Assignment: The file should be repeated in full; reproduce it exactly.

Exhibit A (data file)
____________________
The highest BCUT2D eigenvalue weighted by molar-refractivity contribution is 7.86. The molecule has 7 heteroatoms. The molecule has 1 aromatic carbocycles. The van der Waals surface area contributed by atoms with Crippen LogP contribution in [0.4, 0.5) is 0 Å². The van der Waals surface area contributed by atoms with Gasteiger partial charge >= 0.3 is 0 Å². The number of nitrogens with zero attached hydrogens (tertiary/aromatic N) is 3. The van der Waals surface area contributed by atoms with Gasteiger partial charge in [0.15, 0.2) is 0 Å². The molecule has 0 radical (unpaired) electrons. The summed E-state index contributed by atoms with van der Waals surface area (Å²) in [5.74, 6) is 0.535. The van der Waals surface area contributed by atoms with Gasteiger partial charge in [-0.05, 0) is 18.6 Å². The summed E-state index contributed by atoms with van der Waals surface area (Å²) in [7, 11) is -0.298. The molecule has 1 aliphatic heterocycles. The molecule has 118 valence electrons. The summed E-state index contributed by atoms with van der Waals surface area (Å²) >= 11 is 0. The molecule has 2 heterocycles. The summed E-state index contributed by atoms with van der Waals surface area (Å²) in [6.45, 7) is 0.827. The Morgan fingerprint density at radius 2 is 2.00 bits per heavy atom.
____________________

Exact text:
The highest BCUT2D eigenvalue weighted by molar-refractivity contribution is 7.86. The molecule has 7 heteroatoms. The molecule has 1 aromatic carbocycles. The van der Waals surface area contributed by atoms with Crippen LogP contribution in [0.4, 0.5) is 0 Å². The van der Waals surface area contributed by atoms with Gasteiger partial charge >= 0.3 is 0 Å². The number of nitrogens with zero attached hydrogens (tertiary/aromatic N) is 3. The van der Waals surface area contributed by atoms with Gasteiger partial charge in [0.15, 0.2) is 0 Å². The molecule has 0 radical (unpaired) electrons. The summed E-state index contributed by atoms with van der Waals surface area (Å²) in [5.74, 6) is 0.535. The van der Waals surface area contributed by atoms with Gasteiger partial charge in [-0.05, 0) is 18.6 Å². The summed E-state index contributed by atoms with van der Waals surface area (Å²) in [7, 11) is -0.298. The molecule has 1 aliphatic heterocycles. The molecule has 118 valence electrons. The summed E-state index contributed by atoms with van der Waals surface area (Å²) >= 11 is 0. The molecule has 2 heterocycles. The summed E-state index contributed by atoms with van der Waals surface area (Å²) in [6.45, 7) is 0.827. The Morgan fingerprint density at radius 2 is 2.00 bits per heavy atom.